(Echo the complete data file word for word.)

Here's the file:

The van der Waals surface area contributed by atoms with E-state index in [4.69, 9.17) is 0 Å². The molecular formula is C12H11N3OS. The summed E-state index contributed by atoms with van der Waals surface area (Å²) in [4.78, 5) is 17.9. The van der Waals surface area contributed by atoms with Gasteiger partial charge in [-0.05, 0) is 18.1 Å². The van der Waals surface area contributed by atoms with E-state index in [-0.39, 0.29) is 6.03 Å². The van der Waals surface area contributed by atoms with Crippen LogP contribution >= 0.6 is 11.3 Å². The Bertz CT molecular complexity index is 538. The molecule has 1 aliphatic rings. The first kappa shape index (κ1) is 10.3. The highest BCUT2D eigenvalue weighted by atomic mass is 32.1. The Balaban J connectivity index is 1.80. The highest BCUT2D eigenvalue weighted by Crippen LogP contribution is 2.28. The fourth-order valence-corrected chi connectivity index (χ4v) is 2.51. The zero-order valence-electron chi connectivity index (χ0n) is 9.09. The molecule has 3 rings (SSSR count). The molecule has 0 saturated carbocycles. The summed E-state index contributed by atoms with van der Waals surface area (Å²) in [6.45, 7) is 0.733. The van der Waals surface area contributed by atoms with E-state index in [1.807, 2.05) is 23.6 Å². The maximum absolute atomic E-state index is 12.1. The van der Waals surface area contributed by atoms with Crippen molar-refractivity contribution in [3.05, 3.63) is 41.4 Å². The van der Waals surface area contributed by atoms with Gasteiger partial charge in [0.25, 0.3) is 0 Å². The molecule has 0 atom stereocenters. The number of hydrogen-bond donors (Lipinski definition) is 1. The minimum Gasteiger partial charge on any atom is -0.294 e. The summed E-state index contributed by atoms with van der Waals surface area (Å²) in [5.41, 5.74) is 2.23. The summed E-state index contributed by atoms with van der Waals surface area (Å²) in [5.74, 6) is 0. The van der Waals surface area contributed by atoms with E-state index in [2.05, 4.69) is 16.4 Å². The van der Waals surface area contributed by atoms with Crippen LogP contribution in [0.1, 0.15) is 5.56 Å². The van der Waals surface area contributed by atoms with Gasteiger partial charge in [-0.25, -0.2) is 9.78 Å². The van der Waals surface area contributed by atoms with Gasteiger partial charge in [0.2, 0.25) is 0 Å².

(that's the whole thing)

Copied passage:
The van der Waals surface area contributed by atoms with E-state index in [4.69, 9.17) is 0 Å². The molecular formula is C12H11N3OS. The summed E-state index contributed by atoms with van der Waals surface area (Å²) in [4.78, 5) is 17.9. The van der Waals surface area contributed by atoms with Gasteiger partial charge in [-0.05, 0) is 18.1 Å². The van der Waals surface area contributed by atoms with E-state index in [-0.39, 0.29) is 6.03 Å². The van der Waals surface area contributed by atoms with Crippen LogP contribution >= 0.6 is 11.3 Å². The Bertz CT molecular complexity index is 538. The molecule has 1 aliphatic rings. The first kappa shape index (κ1) is 10.3. The highest BCUT2D eigenvalue weighted by atomic mass is 32.1. The Balaban J connectivity index is 1.80. The highest BCUT2D eigenvalue weighted by Crippen LogP contribution is 2.28. The fourth-order valence-corrected chi connectivity index (χ4v) is 2.51. The zero-order valence-electron chi connectivity index (χ0n) is 9.09. The molecule has 3 rings (SSSR count). The molecule has 0 saturated carbocycles. The summed E-state index contributed by atoms with van der Waals surface area (Å²) in [6.45, 7) is 0.733. The van der Waals surface area contributed by atoms with E-state index in [1.807, 2.05) is 23.6 Å². The maximum absolute atomic E-state index is 12.1. The van der Waals surface area contributed by atoms with Crippen molar-refractivity contribution in [3.05, 3.63) is 41.4 Å². The van der Waals surface area contributed by atoms with Gasteiger partial charge in [0.25, 0.3) is 0 Å². The molecule has 0 atom stereocenters. The number of hydrogen-bond donors (Lipinski definition) is 1. The minimum Gasteiger partial charge on any atom is -0.294 e. The summed E-state index contributed by atoms with van der Waals surface area (Å²) in [5.41, 5.74) is 2.23. The summed E-state index contributed by atoms with van der Waals surface area (Å²) in [5.74, 6) is 0. The van der Waals surface area contributed by atoms with E-state index in [2.05, 4.69) is 16.4 Å². The van der Waals surface area contributed by atoms with Crippen LogP contribution in [0.1, 0.15) is 5.56 Å². The van der Waals surface area contributed by atoms with Gasteiger partial charge in [-0.25, -0.2) is 9.78 Å². The van der Waals surface area contributed by atoms with Gasteiger partial charge in [0.2, 0.25) is 0 Å².